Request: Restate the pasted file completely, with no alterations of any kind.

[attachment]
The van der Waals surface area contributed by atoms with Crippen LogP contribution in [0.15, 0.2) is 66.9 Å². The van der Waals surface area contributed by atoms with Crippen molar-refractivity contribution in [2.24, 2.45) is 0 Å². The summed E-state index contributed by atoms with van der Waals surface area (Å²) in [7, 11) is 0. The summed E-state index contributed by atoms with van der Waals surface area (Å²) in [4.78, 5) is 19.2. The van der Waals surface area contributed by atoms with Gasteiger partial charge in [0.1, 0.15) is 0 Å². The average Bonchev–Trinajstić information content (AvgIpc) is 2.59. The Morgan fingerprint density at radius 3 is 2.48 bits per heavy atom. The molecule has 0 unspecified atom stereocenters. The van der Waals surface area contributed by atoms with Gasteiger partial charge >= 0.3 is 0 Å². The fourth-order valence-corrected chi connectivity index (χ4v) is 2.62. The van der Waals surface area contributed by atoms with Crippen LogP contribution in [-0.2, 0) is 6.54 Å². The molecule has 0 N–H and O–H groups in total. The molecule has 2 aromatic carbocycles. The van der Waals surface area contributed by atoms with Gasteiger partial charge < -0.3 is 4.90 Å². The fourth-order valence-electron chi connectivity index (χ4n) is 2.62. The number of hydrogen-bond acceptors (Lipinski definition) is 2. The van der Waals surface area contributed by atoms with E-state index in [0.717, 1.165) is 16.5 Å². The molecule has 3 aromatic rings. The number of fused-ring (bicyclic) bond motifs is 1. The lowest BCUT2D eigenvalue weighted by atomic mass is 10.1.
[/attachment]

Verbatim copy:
The van der Waals surface area contributed by atoms with Crippen LogP contribution in [0.15, 0.2) is 66.9 Å². The van der Waals surface area contributed by atoms with Crippen molar-refractivity contribution in [2.24, 2.45) is 0 Å². The summed E-state index contributed by atoms with van der Waals surface area (Å²) in [7, 11) is 0. The summed E-state index contributed by atoms with van der Waals surface area (Å²) in [4.78, 5) is 19.2. The van der Waals surface area contributed by atoms with Gasteiger partial charge in [0.1, 0.15) is 0 Å². The average Bonchev–Trinajstić information content (AvgIpc) is 2.59. The Morgan fingerprint density at radius 3 is 2.48 bits per heavy atom. The molecule has 0 unspecified atom stereocenters. The van der Waals surface area contributed by atoms with Gasteiger partial charge >= 0.3 is 0 Å². The fourth-order valence-corrected chi connectivity index (χ4v) is 2.62. The van der Waals surface area contributed by atoms with Crippen LogP contribution in [-0.2, 0) is 6.54 Å². The molecule has 0 N–H and O–H groups in total. The molecule has 2 aromatic carbocycles. The van der Waals surface area contributed by atoms with Gasteiger partial charge < -0.3 is 4.90 Å². The fourth-order valence-electron chi connectivity index (χ4n) is 2.62. The number of hydrogen-bond acceptors (Lipinski definition) is 2. The van der Waals surface area contributed by atoms with E-state index in [0.717, 1.165) is 16.5 Å². The molecule has 3 aromatic rings. The number of fused-ring (bicyclic) bond motifs is 1. The lowest BCUT2D eigenvalue weighted by atomic mass is 10.1.